Losing a dear friend to an act of terrorism is something you never think will happen to you… until it does. I think most of us assume this is something that only happens to other people. People we don’t know. People far, far away. This is not always the case.
Last year, we had the privilege of traveling to Burkina Faso to build our first school. On this trip, we met several friends, among them a brilliant man with an enormous heart named Ahmed Kere. During our short time in Burkina Faso, we quickly formed a strong bond with Ahmed. He was truly a one-of-a-kind, beautiful soul. His life hadn’t been an easy one, yet he wore a radiant smile every day. Integrity and kindness flowed from this man and he inspired others to be better with ease.
In the fall of last year, we flew Ahmed to our home for a visit. It was one of the most amazing weeks any of us had experienced. It was his first time out of his country, his first time on a plane, first time to the beach, a McDonald’s, a Wal-Mart. We taught him how to swim, a bucket list item for him. We crammed as many firsts into that week as possible, and when the week was over we hugged him and bid him farewell, never even imagining this might be the last time we saw him.
You see, we were scheduled to join Ahmed in Burkina Faso just a few short days after saying goodbye. This made the goodbyes easier for many of us. “It’s not goodbye, it’s simply see you soon!”
The day he arrived home was the same day that there was a military coup in the country, due to some political unrest. We spoke with him at length during those few days, constantly wanting reassurance that he (along with other friends in country) were okay.
The coup was quickly resolved, and it was time to make plans to get back to Burkina. We chose a date in late January. Plenty of time for the dust of the chaos to settle. This is, after all, an extremely peaceful country filled with kind, hospitable people. January rolled around and we were packed and ready to go. Ready to build another school, see some of the wells we had built, and of course, see our old friends.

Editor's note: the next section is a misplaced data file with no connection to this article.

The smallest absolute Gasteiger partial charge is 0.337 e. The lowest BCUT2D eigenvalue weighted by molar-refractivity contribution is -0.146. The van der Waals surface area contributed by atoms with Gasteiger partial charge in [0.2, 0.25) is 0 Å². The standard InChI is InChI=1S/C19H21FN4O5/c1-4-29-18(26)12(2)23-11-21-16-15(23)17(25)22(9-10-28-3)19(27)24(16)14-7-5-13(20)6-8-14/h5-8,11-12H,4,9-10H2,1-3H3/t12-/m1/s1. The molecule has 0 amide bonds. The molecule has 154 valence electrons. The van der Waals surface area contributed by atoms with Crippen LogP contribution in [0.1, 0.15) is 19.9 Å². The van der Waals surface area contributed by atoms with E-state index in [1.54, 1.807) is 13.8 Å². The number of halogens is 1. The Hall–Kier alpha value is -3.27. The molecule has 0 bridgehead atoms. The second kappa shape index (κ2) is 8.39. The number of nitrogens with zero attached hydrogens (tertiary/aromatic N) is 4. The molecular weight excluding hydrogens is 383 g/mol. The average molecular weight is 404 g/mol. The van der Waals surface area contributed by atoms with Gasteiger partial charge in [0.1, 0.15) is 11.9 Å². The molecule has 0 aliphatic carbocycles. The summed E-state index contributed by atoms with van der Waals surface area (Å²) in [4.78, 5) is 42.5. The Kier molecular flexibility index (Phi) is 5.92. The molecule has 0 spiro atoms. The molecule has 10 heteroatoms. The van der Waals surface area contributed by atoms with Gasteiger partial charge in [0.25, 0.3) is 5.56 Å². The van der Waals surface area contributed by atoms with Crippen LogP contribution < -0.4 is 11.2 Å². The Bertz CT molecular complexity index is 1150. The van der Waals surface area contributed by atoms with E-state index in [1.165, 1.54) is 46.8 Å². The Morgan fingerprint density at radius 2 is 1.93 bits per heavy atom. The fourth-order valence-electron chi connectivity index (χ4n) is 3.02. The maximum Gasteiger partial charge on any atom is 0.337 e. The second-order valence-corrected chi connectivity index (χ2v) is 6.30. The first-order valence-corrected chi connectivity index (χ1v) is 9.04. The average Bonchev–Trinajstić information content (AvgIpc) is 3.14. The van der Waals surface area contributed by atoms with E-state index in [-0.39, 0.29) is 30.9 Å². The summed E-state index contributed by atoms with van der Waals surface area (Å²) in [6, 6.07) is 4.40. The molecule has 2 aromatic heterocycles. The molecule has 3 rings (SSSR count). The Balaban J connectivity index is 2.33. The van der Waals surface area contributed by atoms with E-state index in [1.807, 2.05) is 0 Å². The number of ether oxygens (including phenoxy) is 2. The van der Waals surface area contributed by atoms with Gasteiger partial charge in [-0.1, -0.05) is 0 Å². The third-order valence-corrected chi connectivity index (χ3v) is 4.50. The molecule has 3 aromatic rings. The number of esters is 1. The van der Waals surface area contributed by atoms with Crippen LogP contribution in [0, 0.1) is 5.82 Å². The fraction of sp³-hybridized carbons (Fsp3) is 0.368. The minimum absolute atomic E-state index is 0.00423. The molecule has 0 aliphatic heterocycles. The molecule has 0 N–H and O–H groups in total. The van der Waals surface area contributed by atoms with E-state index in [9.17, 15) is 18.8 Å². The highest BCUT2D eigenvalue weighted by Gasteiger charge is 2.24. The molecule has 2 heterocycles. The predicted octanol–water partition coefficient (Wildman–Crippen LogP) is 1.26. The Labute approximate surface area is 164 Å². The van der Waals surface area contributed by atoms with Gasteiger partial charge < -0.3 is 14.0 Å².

We were scheduled to leave on a Sunday. The Friday before, tragedy struck in a form that had previously been unknown in this country, and was certainly unexpected.
We started to see the reports rolling in that there had been an attack in downtown Ouagadougou. Reports of shootings and firebombs hit our news feeds and our hearts. Attacks had started in the Cafe Cappuccino, a place we had visited on our last trip, a place that had held happy memories. From the cafe, the attackers moved on to the Splendid Hotel.
We frantically reached out to all of our friends who were in country, and we received no responses. That Friday night we went to bed restless, unable to sleep, worried for our comrades. Plagued with anxiety, I continued to reach out to those on the ground during my sleepless hours of the night.